A home fix up project- expert ideas please

<p>I have home with a split level home with a walk out style basement suite. 2/3 of the width of the house was supposed to be finished, but was not completed prior to our purchase. We are talking about finishing off that area for both a rec room/office and a finished storage area.</p>

<p>The floor that was poured is quite uneven. The contractor recommends tile with heat pads. Any thoughts? He says since we have to pay all the money to float it anyway in order to level it, might as well go with a nice tile; usually the carpet people use is a cheap fix. </p>

<p>We live in the PNW, so wet & cool weather is the norm. Anyone have in floor heating? Think that would be appealing if it was warm?</p>

<p>The other issue is mustiness. Our house is on a hill, the space that would not be completed is sloped and covered with that plastic stuff that you use in crawl spaces and there is a curtain drain at the bottom of that slope.</p>

<p>How do I eliminate musty smells? There will always be moisture seeping out of the slope and taken away by the drain, but I can still smell a musty smell sometimes. Do I need to add ventilation?</p>

<p>I have no encyclopedia of basement & moisture knowledge, as I spent most of my life in hot, dry places.</p>

<p>All i know is to get rid of the mustyness would be to air it out. Open all the windows in the house and get some of those box fans and let them rip.</p>

<p>Honestly, in floor heating sounds like to much of a pain to be dealing. I lived in montana for 4 years and it was wet more often then dry. You'll get used to it, i promise.</p>

<p>I know several people with in-floor heat that love, love, love it.</p>

<p>Damp basements--a constant event in my state. Get a really good dehumidifier--if it freezes where you are, get one that will still operate at the lower temperatures (many of them will ice under ~60 degrees). They are excellent at removing moisture from the air. Have them drain via hose to a sump pit, etc, so you don't have to empty the bucket. They work great at fixing the moisture problem.</p>

<p>I recommend the forums on GardenWeb.com for all kinds of great ideas and advice. Nearly as addictive as this board. They have one for remodeling that might be a good start. The kitchen and bath forums have threads on heated floors also.
Your problem with moisture in the rest of the lower level needs to be evaluated. Is there groundwater or run-off water coming in that needs to be re-directed with a french drain outside the foundation? Is there a leak from any plumbing or AC unit draining into the space (don't laugh, I know someone who discovered both a bad leak from the kitchen sink drain and that the HVAC guys had run the AC drain right into the crawl space. Eeeww now wonder it smelled funny down there!)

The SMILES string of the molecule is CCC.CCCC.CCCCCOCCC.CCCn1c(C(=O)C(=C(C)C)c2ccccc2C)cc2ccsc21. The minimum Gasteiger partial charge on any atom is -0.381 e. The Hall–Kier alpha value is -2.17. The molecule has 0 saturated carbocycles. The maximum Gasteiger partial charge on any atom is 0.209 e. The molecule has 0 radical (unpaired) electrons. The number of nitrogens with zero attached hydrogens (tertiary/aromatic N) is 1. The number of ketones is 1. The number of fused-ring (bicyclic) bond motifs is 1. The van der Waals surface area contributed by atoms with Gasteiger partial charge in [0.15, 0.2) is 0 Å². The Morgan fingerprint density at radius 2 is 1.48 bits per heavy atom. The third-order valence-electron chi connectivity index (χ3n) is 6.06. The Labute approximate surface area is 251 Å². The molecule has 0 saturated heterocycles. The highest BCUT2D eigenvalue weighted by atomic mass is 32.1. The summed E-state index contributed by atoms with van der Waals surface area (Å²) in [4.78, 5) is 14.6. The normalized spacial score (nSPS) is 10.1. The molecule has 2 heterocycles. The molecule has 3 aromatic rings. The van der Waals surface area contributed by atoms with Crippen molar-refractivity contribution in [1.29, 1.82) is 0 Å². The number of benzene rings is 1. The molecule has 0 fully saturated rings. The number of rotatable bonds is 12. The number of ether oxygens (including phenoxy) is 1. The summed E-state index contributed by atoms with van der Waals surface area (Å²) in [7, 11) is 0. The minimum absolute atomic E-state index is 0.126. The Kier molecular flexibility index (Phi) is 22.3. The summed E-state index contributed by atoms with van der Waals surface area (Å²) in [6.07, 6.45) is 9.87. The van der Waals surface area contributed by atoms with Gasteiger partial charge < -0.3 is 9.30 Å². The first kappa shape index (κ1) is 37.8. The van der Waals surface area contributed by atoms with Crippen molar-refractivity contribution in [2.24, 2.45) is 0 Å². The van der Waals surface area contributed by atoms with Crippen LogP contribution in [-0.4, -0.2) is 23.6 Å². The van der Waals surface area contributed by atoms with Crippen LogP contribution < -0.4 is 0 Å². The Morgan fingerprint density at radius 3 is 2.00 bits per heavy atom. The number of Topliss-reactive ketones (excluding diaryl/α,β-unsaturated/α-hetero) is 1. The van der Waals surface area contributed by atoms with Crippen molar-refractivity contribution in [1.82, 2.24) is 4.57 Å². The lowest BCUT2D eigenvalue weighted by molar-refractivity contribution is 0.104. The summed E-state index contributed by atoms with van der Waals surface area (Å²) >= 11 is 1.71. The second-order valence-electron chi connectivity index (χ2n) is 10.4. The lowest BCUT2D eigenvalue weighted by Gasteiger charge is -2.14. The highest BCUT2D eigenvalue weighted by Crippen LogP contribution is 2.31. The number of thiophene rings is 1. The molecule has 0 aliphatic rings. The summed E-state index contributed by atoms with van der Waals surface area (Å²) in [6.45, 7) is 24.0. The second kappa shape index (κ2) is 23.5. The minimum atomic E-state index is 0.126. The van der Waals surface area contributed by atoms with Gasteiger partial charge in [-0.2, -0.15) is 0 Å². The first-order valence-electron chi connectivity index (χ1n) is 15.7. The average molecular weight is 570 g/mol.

I just had new tile installed in my master bath - a matte finish 18" tile that looks like travertine. I can't get over how much nicer it feels underfoot than the cheap stuff the builder put in.</p>

<p>It's hard to get rid of mustiness in the northwest. It scares me enough that I'd have a couple experts come in and check it out. Maybe they'd do it as part of a "free estimate" and you can get their advice without paying expert-opinion prices.</p>

<p>I had heat put in our master bath floor when I replaced the linoleum with tile a couple years ago. It has been no problem at all and VERY nice on those winter mornings. The cat loves it. I should have done it with the other bathrooms, too.</p>

<p>dragonmom is right on about GardenWeb.com --been using them for over ten years.
We have a daylight house in PDX and have a partial crawl space connected to 3 bedrooms, bath etc. Make sure your crawl has been covered with black plastic and there are vents. Also, I so so wish I had put heated floors on that level and may still do so.
We have not one scent of mildew in our house. I would come unglued if we did.
Oh, AND we have a small spring under the lower floor with a french drain taking the water out onto our very sloped yard...so you do need to find out where your musty source is coming from.</p>

<p>Our 'dirt' slope is covered with the standard black plastic and there is a french drain, so those basics seem covered, the flat floor on the other side of that drain has never been wet in an weather, but I have always smelled mustiness in the basement. I wonder if I just need more serious vents?</p>

<p>I am not sure about using a dehumidifier if there are vents, isn't that just never going to keep up when the air outdoors is damp, too?</p>

<p>Who is the expert in these kinds of things? General contractor? Who else would you call to come out and check it out?</p>